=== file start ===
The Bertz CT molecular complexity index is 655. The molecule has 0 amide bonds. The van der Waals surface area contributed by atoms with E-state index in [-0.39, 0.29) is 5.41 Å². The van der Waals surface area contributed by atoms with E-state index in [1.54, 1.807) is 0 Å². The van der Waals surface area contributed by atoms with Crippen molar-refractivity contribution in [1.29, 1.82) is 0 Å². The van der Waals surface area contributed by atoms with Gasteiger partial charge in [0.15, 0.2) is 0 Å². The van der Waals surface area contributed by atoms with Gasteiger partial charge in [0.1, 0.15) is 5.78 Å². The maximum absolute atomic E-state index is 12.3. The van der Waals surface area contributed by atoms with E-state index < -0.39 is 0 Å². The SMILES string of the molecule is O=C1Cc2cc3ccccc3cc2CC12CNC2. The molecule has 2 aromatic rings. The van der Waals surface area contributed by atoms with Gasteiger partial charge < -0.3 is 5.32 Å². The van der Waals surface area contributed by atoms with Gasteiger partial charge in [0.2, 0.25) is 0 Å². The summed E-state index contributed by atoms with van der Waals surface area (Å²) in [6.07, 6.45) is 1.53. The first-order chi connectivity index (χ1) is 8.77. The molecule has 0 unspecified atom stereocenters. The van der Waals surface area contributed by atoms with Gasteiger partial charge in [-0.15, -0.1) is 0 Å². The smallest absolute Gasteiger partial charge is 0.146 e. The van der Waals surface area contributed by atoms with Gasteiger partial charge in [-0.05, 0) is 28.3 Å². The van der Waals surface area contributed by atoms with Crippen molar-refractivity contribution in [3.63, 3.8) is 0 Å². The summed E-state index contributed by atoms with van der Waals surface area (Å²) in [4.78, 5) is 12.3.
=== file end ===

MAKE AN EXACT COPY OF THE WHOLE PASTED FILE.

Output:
The Bertz CT molecular complexity index is 655. The molecule has 0 amide bonds. The van der Waals surface area contributed by atoms with E-state index in [-0.39, 0.29) is 5.41 Å². The van der Waals surface area contributed by atoms with E-state index in [1.54, 1.807) is 0 Å². The van der Waals surface area contributed by atoms with Crippen molar-refractivity contribution in [1.29, 1.82) is 0 Å². The van der Waals surface area contributed by atoms with Gasteiger partial charge in [0.15, 0.2) is 0 Å². The van der Waals surface area contributed by atoms with Gasteiger partial charge in [0.1, 0.15) is 5.78 Å². The maximum absolute atomic E-state index is 12.3. The van der Waals surface area contributed by atoms with E-state index < -0.39 is 0 Å². The SMILES string of the molecule is O=C1Cc2cc3ccccc3cc2CC12CNC2. The molecule has 2 aromatic rings. The van der Waals surface area contributed by atoms with Gasteiger partial charge < -0.3 is 5.32 Å². The van der Waals surface area contributed by atoms with Gasteiger partial charge in [0.2, 0.25) is 0 Å². The summed E-state index contributed by atoms with van der Waals surface area (Å²) in [6.07, 6.45) is 1.53. The first-order chi connectivity index (χ1) is 8.77. The molecule has 0 unspecified atom stereocenters. The van der Waals surface area contributed by atoms with Gasteiger partial charge in [-0.15, -0.1) is 0 Å². The smallest absolute Gasteiger partial charge is 0.146 e. The van der Waals surface area contributed by atoms with Gasteiger partial charge in [-0.05, 0) is 28.3 Å². The van der Waals surface area contributed by atoms with Crippen molar-refractivity contribution in [3.63, 3.8) is 0 Å². The summed E-state index contributed by atoms with van der Waals surface area (Å²) in [4.78, 5) is 12.3.